Mixed picture for North American watermelon supply in 2017

Editor's Choice More News Today's Headline
Mixed picture for North American watermelon supply in 2017

Early watermelon crops in the two largest U.S. production states have coincided with Mexican volumes tailing off sooner than normal this year and a sluggish start to the California deal. 

Figures provided by the National Watermelon Promotion Board show volumes from Florida over the last month were 22 million pounds higher than the five-year average, representing a 7% rise. Meanwhile, Texas production is up a whopping 85 million pounds, or 130%.

Despite Mexico's volumes being 6% up to date in 2017, over the last month and week they have been down 16% and 27% respectively.

In addition, the California deal is currently a significant 71% down year-to-date.

"Florida got off to an early start and that saw a lot of tremendous volume early, but it was more early than exaggerated and it doesn't look like an extension of the window in any way," the group's industry affairs associate Jason Hanselman told Fresh Fruit Portal.

He said the situation was similar in Texas, which had a "very early, strong crop."

"If you look at the numbers on the calendar year, Texas is up about 130% from what they normally do to this point, and then over the last 30 days they’re still up 120% and over the last week up nearly 50%.

"So that is something that is prolonging as we go, and it comes at a good time because after a tremendous proliferation of watermelon out of Mexico during the early winter months, we have seen some tail-off over the last month or so."

Data from the Agricultural Marketing Service (AMS) shows Mexico has shipped around 900 million pounds of the fruit to the U.S. this year, compared to about 850 million pounds by this time last year.

"They're up about 6% on the year, but if you look at the last 30 days they're down about 16% on what we get from Mexico traditionally, and then over the last week they're down about 27%," Hanselman said.

"It is something that has taken some supply out of the market that we’re used to seeing, so it’s actually been very beneficial that Texas has been able to offset that, otherwise you would be looking at a fairly significant shortage on the market."

Looking further west across the U.S., the representative pointed out that while Arizona was currently 12% up for the year to date, California was only now getting close to the 10 million pound mark, whereas the five-year average figure was more than three-fold higher.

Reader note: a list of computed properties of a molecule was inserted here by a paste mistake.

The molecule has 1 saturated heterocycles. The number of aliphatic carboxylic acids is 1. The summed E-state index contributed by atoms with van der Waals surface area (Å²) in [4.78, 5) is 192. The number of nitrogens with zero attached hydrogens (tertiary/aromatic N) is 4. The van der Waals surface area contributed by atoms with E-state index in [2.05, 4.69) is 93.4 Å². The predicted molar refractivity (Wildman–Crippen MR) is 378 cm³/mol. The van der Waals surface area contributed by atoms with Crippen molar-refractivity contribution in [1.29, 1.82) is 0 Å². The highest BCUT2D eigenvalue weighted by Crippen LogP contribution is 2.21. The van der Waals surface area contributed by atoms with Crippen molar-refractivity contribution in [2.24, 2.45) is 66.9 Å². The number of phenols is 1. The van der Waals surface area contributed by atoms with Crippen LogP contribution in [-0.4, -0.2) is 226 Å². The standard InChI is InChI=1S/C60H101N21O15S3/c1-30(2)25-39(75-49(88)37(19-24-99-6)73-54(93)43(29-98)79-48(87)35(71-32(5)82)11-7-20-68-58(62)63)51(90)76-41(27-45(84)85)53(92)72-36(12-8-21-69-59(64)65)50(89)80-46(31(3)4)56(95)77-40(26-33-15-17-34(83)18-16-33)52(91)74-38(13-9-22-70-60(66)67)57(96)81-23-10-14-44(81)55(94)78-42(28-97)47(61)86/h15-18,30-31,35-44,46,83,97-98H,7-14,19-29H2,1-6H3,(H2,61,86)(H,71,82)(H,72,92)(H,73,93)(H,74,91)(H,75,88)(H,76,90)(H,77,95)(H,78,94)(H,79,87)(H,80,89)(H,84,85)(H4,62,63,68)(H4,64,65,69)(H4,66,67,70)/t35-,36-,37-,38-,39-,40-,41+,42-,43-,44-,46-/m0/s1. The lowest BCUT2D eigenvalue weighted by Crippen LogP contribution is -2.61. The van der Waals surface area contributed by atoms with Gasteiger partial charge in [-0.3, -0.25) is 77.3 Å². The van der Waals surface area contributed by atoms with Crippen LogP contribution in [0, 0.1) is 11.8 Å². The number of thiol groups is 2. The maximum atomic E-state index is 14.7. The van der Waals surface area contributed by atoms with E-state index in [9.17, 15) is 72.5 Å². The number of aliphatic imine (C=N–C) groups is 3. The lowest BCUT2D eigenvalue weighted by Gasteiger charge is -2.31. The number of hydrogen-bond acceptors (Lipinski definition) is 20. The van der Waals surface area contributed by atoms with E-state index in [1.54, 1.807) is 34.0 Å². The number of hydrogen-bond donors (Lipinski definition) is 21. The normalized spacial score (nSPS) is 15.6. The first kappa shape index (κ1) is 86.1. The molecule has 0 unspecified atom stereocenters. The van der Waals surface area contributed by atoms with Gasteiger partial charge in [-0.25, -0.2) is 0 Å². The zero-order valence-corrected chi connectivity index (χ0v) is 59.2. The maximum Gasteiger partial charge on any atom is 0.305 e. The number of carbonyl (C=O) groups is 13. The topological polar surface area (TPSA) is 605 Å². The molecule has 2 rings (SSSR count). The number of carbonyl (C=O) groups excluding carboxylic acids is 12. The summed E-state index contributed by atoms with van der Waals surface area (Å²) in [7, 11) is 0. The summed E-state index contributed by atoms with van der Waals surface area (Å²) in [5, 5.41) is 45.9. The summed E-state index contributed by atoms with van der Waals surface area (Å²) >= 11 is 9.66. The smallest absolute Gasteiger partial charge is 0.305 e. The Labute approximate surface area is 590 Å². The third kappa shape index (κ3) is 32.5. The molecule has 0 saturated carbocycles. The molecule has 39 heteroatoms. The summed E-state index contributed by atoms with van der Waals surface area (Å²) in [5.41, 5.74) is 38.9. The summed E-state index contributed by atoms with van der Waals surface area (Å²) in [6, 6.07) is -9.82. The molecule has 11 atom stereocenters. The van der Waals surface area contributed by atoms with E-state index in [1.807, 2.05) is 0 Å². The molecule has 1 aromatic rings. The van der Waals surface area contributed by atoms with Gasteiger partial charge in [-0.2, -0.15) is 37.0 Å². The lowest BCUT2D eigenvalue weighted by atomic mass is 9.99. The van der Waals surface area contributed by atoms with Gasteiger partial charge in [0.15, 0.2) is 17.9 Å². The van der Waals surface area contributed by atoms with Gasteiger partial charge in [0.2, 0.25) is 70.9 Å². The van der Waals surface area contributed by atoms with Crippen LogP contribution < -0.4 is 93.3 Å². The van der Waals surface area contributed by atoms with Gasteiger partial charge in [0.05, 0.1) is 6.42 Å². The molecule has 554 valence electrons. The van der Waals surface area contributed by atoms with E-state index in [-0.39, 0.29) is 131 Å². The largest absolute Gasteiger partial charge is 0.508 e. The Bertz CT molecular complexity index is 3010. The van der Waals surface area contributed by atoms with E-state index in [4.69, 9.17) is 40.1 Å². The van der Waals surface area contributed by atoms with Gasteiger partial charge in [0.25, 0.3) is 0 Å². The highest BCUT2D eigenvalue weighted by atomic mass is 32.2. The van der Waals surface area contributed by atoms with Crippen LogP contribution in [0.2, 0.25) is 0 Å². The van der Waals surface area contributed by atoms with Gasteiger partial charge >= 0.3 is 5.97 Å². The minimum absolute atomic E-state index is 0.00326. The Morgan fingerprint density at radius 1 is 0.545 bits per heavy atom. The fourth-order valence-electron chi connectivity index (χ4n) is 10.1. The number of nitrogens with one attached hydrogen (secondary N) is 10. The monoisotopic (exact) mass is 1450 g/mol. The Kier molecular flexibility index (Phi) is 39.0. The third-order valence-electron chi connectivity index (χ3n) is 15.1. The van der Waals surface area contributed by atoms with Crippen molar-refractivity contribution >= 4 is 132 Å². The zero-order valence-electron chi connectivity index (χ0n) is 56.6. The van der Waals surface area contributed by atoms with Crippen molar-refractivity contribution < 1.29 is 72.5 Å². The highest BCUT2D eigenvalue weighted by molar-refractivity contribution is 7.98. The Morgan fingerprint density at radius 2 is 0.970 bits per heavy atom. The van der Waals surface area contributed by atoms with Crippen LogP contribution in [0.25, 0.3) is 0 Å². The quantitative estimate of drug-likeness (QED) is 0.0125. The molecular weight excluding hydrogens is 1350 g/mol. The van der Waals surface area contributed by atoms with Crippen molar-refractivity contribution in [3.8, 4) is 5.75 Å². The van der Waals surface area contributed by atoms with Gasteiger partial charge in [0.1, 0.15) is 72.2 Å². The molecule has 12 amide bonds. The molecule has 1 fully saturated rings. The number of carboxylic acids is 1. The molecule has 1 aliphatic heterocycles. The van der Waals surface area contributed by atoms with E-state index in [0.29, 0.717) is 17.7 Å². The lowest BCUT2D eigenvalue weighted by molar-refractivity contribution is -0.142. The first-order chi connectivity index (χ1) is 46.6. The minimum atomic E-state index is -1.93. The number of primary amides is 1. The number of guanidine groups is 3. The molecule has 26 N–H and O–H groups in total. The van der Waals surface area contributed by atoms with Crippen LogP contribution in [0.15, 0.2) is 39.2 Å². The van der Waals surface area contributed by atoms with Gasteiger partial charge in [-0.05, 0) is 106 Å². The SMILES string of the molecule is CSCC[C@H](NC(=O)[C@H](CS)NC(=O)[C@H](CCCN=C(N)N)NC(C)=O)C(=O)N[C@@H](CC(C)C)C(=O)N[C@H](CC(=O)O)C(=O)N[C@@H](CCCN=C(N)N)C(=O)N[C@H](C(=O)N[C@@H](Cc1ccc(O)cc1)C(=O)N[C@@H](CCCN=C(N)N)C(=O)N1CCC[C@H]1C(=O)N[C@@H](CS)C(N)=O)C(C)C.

"It's been a very productive spring for Arizona, but then California goes the other way in the face of the rain they finally got. Unfortunately it looks like that has delayed their production schedule," he said.

"And whereas for Florida there is a leftward shift, I don't know that California has the same rightward shift where they can just get the similar production but a bit later in the season, because their growing season is already so long."

The Florida deal may start wrapping up in the next few weeks, Hanselman added, but the Texas season runs much further into the year.

Low prices at start of 2017

As for U.S. market prices, Hanselman noted that somewhat of an oversupply situation in general had put pressure on prices in late 2016, but the situation had now improved.

"Since November there’s been some of the lowest FOB [Freight On Board] pricing that we’ve seen in recent years, so that’s been something that’s kind of carried over into the season," he said.

"When you see an early crop come on sometimes your eyes might light up, but this year the market wasn’t really great for it, or at least not as good as it could have been."

He noted there had also been a "tremendous pick-up" over the last couple of years in volumes from Honduras and Guatemala, which were up 71% and 23% year-to-date.

A particularly cold winter in many parts of the U.S. may have also affected sales prices, but Hanselman noted prices over recent weeks had been stable when there was normally a "pretty steady decline".

"It’s not so much that we’re seeing higher prices necessarily to a month or a week ago, but they’re holding steady in a time of year when prices are typically falling. So that has helped shrink that gap quite a bit in the last few weeks," he said.

He explained there was typically a lull in demand between now and the Fourth of July - the U.S. watermelon industry's biggest peak period for sales, followed by Memorial Day and Labor Day.

"Very soon it’s going to start ramping up again, and really as a commodity our FOB pricing is so tied to supply. It’s really going to hinge on whether supply picks up or not," he said.

"We’ve heard a little bit of speculation that the Georgia crop might be delayed a little bit due to some late frosts, but I never know how much is bluster and how much is real.

"There could potentially be a short supply situation from Florida to Georgia, so that would obviously help lift prices quite a bit once demand starts to pick up again in full stride for the Fourth of July."

Mini and whole fruit sales pick up

Hanselman also noted said there had undoubtedly been an uptick in average per-capita watermelon consumption in the U.S. over recent years, with retail from market research company IRI showing sales in the year up until April 2017 rose 6.5%.

"This growth is driven by the mini and the wholes. The cut category actually fell off about half a percentage point," he said, pointing out that as a rule of thumb the wholes represented 80% of the market, with 10% each for the minis and cuts.

Photo and charts: Courtesy of the National Watermelon Promotion Board



Subscribe to our newsletter